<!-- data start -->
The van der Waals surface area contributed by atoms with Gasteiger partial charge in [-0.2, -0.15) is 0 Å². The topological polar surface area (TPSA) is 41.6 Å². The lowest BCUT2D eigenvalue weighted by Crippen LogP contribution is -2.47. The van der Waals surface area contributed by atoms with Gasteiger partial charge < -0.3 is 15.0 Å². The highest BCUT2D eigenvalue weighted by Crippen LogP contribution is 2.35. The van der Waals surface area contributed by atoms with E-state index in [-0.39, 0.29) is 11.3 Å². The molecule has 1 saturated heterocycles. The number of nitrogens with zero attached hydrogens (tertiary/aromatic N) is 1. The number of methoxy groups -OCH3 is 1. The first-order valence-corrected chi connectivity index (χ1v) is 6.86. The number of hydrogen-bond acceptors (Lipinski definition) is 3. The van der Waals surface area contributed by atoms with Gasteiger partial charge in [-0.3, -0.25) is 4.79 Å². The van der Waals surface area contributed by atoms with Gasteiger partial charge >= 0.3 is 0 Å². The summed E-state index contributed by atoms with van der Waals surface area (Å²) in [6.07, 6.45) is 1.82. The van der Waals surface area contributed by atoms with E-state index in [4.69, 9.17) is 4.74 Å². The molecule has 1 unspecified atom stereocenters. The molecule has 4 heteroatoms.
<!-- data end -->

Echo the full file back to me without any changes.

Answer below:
The van der Waals surface area contributed by atoms with Gasteiger partial charge in [-0.2, -0.15) is 0 Å². The topological polar surface area (TPSA) is 41.6 Å². The lowest BCUT2D eigenvalue weighted by Crippen LogP contribution is -2.47. The van der Waals surface area contributed by atoms with Gasteiger partial charge < -0.3 is 15.0 Å². The highest BCUT2D eigenvalue weighted by Crippen LogP contribution is 2.35. The van der Waals surface area contributed by atoms with E-state index in [-0.39, 0.29) is 11.3 Å². The molecule has 1 saturated heterocycles. The number of nitrogens with zero attached hydrogens (tertiary/aromatic N) is 1. The number of methoxy groups -OCH3 is 1. The first-order valence-corrected chi connectivity index (χ1v) is 6.86. The number of hydrogen-bond acceptors (Lipinski definition) is 3. The van der Waals surface area contributed by atoms with Gasteiger partial charge in [-0.3, -0.25) is 4.79 Å². The van der Waals surface area contributed by atoms with Gasteiger partial charge >= 0.3 is 0 Å². The summed E-state index contributed by atoms with van der Waals surface area (Å²) in [6.07, 6.45) is 1.82. The van der Waals surface area contributed by atoms with E-state index in [4.69, 9.17) is 4.74 Å². The molecule has 1 unspecified atom stereocenters. The molecule has 4 heteroatoms.